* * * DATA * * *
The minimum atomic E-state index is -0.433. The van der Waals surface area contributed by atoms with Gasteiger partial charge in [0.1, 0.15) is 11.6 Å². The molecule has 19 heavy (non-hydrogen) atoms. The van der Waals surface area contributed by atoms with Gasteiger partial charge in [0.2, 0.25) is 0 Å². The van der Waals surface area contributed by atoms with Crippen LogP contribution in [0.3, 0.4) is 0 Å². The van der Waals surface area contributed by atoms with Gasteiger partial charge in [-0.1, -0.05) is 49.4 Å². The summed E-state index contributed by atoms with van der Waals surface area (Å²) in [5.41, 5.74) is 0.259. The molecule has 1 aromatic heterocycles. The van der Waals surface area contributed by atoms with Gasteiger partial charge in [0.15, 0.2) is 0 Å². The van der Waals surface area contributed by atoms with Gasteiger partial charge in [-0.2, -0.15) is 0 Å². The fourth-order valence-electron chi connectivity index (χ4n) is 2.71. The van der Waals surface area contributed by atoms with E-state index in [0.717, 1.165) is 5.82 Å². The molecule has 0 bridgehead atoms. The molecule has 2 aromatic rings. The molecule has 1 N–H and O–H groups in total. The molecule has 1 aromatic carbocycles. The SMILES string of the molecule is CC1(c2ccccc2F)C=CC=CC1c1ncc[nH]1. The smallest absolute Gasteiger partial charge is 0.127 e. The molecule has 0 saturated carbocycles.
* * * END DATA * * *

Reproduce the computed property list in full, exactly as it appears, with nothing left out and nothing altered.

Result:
The minimum atomic E-state index is -0.433. The van der Waals surface area contributed by atoms with Gasteiger partial charge in [0.1, 0.15) is 11.6 Å². The molecule has 19 heavy (non-hydrogen) atoms. The van der Waals surface area contributed by atoms with Gasteiger partial charge in [0.2, 0.25) is 0 Å². The van der Waals surface area contributed by atoms with Crippen LogP contribution in [0.3, 0.4) is 0 Å². The van der Waals surface area contributed by atoms with Gasteiger partial charge in [-0.1, -0.05) is 49.4 Å². The summed E-state index contributed by atoms with van der Waals surface area (Å²) in [5.41, 5.74) is 0.259. The molecule has 1 aromatic heterocycles. The van der Waals surface area contributed by atoms with Gasteiger partial charge in [0.15, 0.2) is 0 Å². The van der Waals surface area contributed by atoms with Gasteiger partial charge in [-0.2, -0.15) is 0 Å². The fourth-order valence-electron chi connectivity index (χ4n) is 2.71. The van der Waals surface area contributed by atoms with E-state index in [0.717, 1.165) is 5.82 Å². The molecule has 0 bridgehead atoms. The molecule has 2 aromatic rings. The molecule has 1 N–H and O–H groups in total. The molecule has 1 aromatic carbocycles. The SMILES string of the molecule is CC1(c2ccccc2F)C=CC=CC1c1ncc[nH]1. The smallest absolute Gasteiger partial charge is 0.127 e. The molecule has 0 saturated carbocycles.